PWC suspension systems may seem like a gimmick, but it’s a gimmick that works wonders on the Sea-Doo GTX S 155. Head into rough waters and the suspension takes much of the jolt out of the ride as the entire platform—saddle, handlebars, and footwells—is sprung separately from the hull below. They’re truly two individual components, linked by a twin-arm suspension fore and aft and a central spring and shock absorber that allows for 5.5” of vertical travel. The system’s great for big-water enthusiasts, but also for passengers who would gladly forego the pounding that comes with crossing big wakes or large bodies of water.
So why hasn’t PWC suspension gained widespread acceptance? It’s pricey. Sea-Doo initially reserved the suspension concept for flagships in the $15,000 to $16,000 range. The $12,999 GTX S 155 is the company’s first real attempt at bringing the technology to the masses.
The ‘Doo has cut costs in two ways, both of which are apparent in the model designation. One is the telltale 155. By foregoing the supercharger/intercooler combo of premier models, Sea-Doo offers up a naturally aspirated powerplant that costs less to produce (as well as costing owners less to run), yet will still hit upwards of 56 mph on the top-end, and yank crewmembers out of the water on skis and boards. The other giveaway is the singular capital S. It denotes a manual suspension system that offers most of the benefits of the top-of-the-line system, but without the computer-enhanced price bump.
Unlike the flagship’s suspension, the S model’s suspension is set by hand. Lift the strut-assisted seat and you can dial in the stiffness with a simple ratchet. Experiment with what works best for your typical load and riding conditions, then set it and forget it. Yes, the higher-end version may be more adaptable on the fly, but most owners will likely venture out into similar waters with a similar load—so the end result is commonly the same.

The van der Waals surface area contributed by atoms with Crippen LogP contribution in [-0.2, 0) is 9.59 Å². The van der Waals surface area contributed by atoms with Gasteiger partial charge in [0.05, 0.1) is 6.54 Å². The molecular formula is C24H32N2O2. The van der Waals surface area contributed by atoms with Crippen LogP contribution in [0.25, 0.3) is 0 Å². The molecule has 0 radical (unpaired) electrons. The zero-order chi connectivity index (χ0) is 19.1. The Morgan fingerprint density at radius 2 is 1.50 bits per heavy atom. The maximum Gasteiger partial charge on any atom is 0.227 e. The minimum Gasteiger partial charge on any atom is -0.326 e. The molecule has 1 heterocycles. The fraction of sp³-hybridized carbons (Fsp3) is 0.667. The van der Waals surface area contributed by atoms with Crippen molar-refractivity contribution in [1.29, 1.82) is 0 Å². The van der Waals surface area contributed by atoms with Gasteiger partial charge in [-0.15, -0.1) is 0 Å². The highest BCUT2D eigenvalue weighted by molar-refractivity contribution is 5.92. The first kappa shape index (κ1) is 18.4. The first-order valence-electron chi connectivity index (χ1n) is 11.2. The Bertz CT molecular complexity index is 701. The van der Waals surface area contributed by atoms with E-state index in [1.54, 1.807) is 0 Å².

Summing up the GTX S 155 as a cheap suspension boat would be selling it short. It’s also got plenty of Sea-Doo goodies, like the electronic braking system that allows you to slow forward motion with controlled application of the reverse/brake bucket (as well as operate more confidently around the dock); an electronic throttle that enables cruise control, no-wake modes, a fuel-saving ECO mode, and two separate acceleration profiles; and a comfortable touring-style seat and tilt handlebars. The S3 hull also confidently handles rough water, and yet carves a precision turn in the flats. Drawbacks? Storage is the only true shortcoming. At 16.4 gallons, it’s notably less than most of the competition.
Whether suspension will finally catch on in the world of waterbikes, who’s to say? It is, however, at least a little more attainable.
For more information, visit Sea-Doo.